Budding entomologists might be confused by Jiminy Cricket, who looks less like an insect and more like an odd-nosed lizard in a top hat. (Of course, he seems fairly correct when compared to the four-limbed insects in A Bug's Life.) Jiminy Cricket serves as Pinocchio's conscience--a surprising choice since the loud crickets outside my window bent on keeping me awake at night don't seem to have much compunction at all.
Pinocchio is a living puppet trying to become "a real boy," and he has misadventures along the way. He's forced to perform on command and is locked in a cage by Stromboli, a villain whose name will make pizzeria menus seem sinister for the rest of your life. Pinocchio escapes only to be coerced into illegal gambling and underage tobacco and alcohol abuse on Pleasure Island, where boys turn into literal jackasses. The boys are then sold into donkey-slavery in the salt mines to boot.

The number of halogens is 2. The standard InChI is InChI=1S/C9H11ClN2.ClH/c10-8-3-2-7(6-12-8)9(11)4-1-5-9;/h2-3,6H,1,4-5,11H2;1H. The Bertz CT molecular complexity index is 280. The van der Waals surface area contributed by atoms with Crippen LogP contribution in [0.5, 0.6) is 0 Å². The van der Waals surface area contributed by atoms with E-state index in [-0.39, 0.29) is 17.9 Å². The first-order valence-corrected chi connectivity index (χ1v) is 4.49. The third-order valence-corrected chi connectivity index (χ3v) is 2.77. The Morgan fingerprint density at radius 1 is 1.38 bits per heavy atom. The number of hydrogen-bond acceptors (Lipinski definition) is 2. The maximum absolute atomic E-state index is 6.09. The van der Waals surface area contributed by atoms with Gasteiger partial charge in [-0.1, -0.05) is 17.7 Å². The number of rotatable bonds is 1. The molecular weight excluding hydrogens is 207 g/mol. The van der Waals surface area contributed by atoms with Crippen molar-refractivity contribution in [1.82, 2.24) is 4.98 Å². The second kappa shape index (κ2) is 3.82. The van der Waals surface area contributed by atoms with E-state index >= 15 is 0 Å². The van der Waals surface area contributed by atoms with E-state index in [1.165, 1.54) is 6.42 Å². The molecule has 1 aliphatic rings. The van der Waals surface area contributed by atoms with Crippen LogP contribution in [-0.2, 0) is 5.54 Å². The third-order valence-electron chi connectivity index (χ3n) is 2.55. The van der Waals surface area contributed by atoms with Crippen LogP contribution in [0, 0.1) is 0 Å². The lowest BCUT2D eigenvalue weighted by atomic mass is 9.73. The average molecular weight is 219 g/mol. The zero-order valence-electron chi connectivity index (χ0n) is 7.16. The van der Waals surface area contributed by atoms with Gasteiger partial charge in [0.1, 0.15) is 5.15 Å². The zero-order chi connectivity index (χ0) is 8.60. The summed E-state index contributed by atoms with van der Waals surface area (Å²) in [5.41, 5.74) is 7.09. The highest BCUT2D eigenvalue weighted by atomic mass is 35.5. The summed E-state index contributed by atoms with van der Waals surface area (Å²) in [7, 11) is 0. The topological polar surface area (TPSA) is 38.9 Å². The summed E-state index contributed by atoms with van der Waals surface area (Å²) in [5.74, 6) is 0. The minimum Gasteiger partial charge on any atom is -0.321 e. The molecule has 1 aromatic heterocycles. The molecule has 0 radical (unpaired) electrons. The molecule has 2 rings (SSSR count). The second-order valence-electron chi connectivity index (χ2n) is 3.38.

Our wooden hero escapes and returns home to find that Gepetto, his maker, has been swallowed by Monstro the whale. Right. So Pinocchio gets swallowed by the whale too and in one of the most squirm-inducing, sinus-tingling scenes in the history of cinema, they build a fire inside the whale's stomach cavity to make him sneeze them out. It works, but Pinocchio gets killed, and the Blue Fairy brings him back to life, as a "real boy" this time.
Save the whales! Or set them on fire; your choice.
Pinocchio. Dir. Ben Sharpsteen et al. Perf. Cliff Edwards, Dickie Jones, Christian Rub. Disney, 1940.
Pinocchio (Disney Gold Classic Collection)
(Watch the trailer on YouTube here)